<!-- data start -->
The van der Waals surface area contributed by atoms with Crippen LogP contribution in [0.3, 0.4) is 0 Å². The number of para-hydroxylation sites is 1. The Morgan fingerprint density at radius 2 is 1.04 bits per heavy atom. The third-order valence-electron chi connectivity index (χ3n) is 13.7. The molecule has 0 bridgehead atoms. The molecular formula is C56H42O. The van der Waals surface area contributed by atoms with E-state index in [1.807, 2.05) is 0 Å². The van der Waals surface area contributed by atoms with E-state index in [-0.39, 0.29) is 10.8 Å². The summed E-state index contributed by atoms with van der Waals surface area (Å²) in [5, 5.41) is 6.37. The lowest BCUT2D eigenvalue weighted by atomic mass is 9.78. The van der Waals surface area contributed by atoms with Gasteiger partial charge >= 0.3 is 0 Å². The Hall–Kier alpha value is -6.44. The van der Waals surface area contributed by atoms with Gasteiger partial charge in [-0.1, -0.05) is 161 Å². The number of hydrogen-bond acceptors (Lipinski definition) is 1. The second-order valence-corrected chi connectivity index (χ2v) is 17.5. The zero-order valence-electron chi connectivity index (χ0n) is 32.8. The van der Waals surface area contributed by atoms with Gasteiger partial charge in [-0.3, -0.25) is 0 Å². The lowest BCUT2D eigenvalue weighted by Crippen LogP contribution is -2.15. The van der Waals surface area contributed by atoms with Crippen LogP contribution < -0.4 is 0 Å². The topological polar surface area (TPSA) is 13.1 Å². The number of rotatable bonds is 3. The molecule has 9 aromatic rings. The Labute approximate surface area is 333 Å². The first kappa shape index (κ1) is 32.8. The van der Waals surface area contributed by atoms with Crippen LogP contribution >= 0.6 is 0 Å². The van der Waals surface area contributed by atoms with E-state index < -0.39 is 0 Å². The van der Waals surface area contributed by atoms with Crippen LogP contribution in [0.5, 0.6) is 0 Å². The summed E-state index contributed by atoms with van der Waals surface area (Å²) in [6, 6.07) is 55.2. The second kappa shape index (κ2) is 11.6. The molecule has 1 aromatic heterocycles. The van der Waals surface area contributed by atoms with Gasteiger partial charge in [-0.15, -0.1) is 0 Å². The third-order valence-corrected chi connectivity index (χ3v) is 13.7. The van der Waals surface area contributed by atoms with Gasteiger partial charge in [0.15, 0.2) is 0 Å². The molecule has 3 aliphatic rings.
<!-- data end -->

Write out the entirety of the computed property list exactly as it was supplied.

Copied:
The van der Waals surface area contributed by atoms with Crippen LogP contribution in [0.3, 0.4) is 0 Å². The number of para-hydroxylation sites is 1. The Morgan fingerprint density at radius 2 is 1.04 bits per heavy atom. The third-order valence-electron chi connectivity index (χ3n) is 13.7. The molecule has 0 bridgehead atoms. The molecular formula is C56H42O. The van der Waals surface area contributed by atoms with E-state index in [1.807, 2.05) is 0 Å². The van der Waals surface area contributed by atoms with E-state index in [-0.39, 0.29) is 10.8 Å². The summed E-state index contributed by atoms with van der Waals surface area (Å²) in [5, 5.41) is 6.37. The lowest BCUT2D eigenvalue weighted by atomic mass is 9.78. The van der Waals surface area contributed by atoms with Gasteiger partial charge >= 0.3 is 0 Å². The Hall–Kier alpha value is -6.44. The van der Waals surface area contributed by atoms with Gasteiger partial charge in [-0.1, -0.05) is 161 Å². The number of hydrogen-bond acceptors (Lipinski definition) is 1. The second-order valence-corrected chi connectivity index (χ2v) is 17.5. The zero-order valence-electron chi connectivity index (χ0n) is 32.8. The van der Waals surface area contributed by atoms with Gasteiger partial charge in [-0.3, -0.25) is 0 Å². The lowest BCUT2D eigenvalue weighted by Crippen LogP contribution is -2.15. The van der Waals surface area contributed by atoms with Crippen LogP contribution < -0.4 is 0 Å². The topological polar surface area (TPSA) is 13.1 Å². The number of rotatable bonds is 3. The molecule has 9 aromatic rings. The Labute approximate surface area is 333 Å². The first kappa shape index (κ1) is 32.8. The van der Waals surface area contributed by atoms with Crippen LogP contribution >= 0.6 is 0 Å². The van der Waals surface area contributed by atoms with E-state index < -0.39 is 0 Å². The van der Waals surface area contributed by atoms with Crippen LogP contribution in [0.5, 0.6) is 0 Å². The summed E-state index contributed by atoms with van der Waals surface area (Å²) in [6, 6.07) is 55.2. The second kappa shape index (κ2) is 11.6. The molecule has 1 aromatic heterocycles. The van der Waals surface area contributed by atoms with Gasteiger partial charge in [-0.15, -0.1) is 0 Å². The third-order valence-corrected chi connectivity index (χ3v) is 13.7. The van der Waals surface area contributed by atoms with Gasteiger partial charge in [0.15, 0.2) is 0 Å². The molecule has 3 aliphatic rings.